The skin overlying the target is then cleaned, and a sterile field is set up. Local anesthesia is administered to the skin with a 25-gauge needle, and the needle is left in place. Repeat imaging is performed to assess whether the skin entry site marked by the lidocaine needle can be lined up with the target and the distance between skin and pleura and skin to target lesion ( Fig. 42.5 ).
Local anesthesia is administered in the thoracic soft tissues. Subsequently, the introducer needle is advanced in parallel to the CT gantry. Care is taken to advance less than the distance from skin to pleura to avoid a pneumothorax ( Fig. 42.6 ). Repeat imaging is performed, as necessary, to check for alignment of the needle with the imaging plane and to measure the residual distance from the needle tip to pleura. If the introducer is no longer in plane, one can adjust either the orientation of the needle or the gantry angulation to achieve alignment of the introducer and target in chest wall soft tissues. It is key to align the introducer and target in chest wall soft tissues prior to puncturing the pleura. Injecting 1% lidocaine through the introducer needle once the tip is close to the parietal pleura anesthetizes this sensitive structure prior to the puncture.
Pleural puncture should only be done once the alignment between introducer and target in chest wall soft tissues has been confirmed to avoid having to pull out of the lung and risk additional pleural punctures. Deliberate advancement of the introducer by 2 to 3 cm will puncture the pleura ( Fig. 42.7 ). One may feel the pleura give way with a subtle pop.
The introducer is advanced incrementally into the lesion. Fine-needle aspirates are obtained while taking care not to advance the fine needle beyond the distal edge of the lesion. Filling the coaxial needle with saline will potentially protect against the risk of air embolism during needle exchanges. Repeat imaging should be performed to assess for complications such as pneumothorax, significant bleeding, and air embolus and confirm needle position. A small amount of blood products around the biopsy target can be expected ( Fig. 42.8 ).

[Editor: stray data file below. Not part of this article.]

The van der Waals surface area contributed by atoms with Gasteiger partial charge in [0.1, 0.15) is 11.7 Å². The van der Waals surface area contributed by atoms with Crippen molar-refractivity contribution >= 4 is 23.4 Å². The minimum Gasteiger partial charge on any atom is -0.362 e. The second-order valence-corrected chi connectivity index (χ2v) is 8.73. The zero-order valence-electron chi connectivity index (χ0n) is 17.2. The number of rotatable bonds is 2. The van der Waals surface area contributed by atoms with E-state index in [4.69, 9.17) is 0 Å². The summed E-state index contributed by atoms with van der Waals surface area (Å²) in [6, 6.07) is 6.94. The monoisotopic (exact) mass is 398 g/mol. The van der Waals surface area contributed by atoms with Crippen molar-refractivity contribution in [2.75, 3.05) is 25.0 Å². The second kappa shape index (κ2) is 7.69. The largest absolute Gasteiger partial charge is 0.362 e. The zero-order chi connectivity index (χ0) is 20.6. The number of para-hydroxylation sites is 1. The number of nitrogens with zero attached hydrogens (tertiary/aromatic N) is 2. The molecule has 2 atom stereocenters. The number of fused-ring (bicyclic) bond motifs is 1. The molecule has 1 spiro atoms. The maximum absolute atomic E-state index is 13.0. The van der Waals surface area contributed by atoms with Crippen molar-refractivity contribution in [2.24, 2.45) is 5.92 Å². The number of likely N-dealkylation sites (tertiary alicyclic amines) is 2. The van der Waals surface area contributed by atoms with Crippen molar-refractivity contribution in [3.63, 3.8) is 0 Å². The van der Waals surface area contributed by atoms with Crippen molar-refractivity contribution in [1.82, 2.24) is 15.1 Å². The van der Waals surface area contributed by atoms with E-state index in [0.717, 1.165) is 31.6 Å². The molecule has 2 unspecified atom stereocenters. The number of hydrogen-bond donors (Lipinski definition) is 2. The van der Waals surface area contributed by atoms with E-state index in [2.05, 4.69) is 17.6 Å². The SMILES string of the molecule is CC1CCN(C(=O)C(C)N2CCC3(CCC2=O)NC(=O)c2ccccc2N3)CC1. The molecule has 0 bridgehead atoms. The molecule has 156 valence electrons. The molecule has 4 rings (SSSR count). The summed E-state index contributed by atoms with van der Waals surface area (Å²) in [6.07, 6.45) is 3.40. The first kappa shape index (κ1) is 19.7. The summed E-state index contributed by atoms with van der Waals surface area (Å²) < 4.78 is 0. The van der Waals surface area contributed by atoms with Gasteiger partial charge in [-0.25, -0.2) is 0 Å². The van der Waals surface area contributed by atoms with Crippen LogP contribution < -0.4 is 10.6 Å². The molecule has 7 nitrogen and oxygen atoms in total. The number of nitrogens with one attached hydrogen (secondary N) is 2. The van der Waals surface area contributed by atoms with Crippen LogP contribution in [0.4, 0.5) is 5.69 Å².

Maximizing the Yield of Lung and Mediastinal Biopsy
Prior to the procedure, the most recent contrast-enhanced CT and/or positron emission tomography (PET)-CT examinations should be reviewed. Enhancement and/or FDG avidity indicate high-yield areas that should be targeted first. If the biopsy target is cystic, cavitary, or necrotic, viable cells are more likely present in the wall of the lesion than in the center ( Fig. 42.9 ). A trajectory should be chosen that shows a direct path from the skin into the lesion, clear of ribs, bulla, fissures, and vessels (especially those with a diameter larger than 5 mm).
Approaching lung lesions through the back, with the patient in the prone position, is advantageous because the patient does not see the needle and can recover in the supine position. Most patients are not comfortable lying in a prone position for several hours without moving. The posterior approach also minimizes respiratory motion and allows access to the intercostal spaces that are wider compared to an anterior approach while avoiding subclavian vessels and costal cartilages. This is why the posterior approach is preferred over the anterior approach for apical lesions, even though the trajectory may be longer. However, the anterior approach may be necessary for lesions in the anterior upper lobes, right middle lobe, and lingula to avoid crossing the major fissures.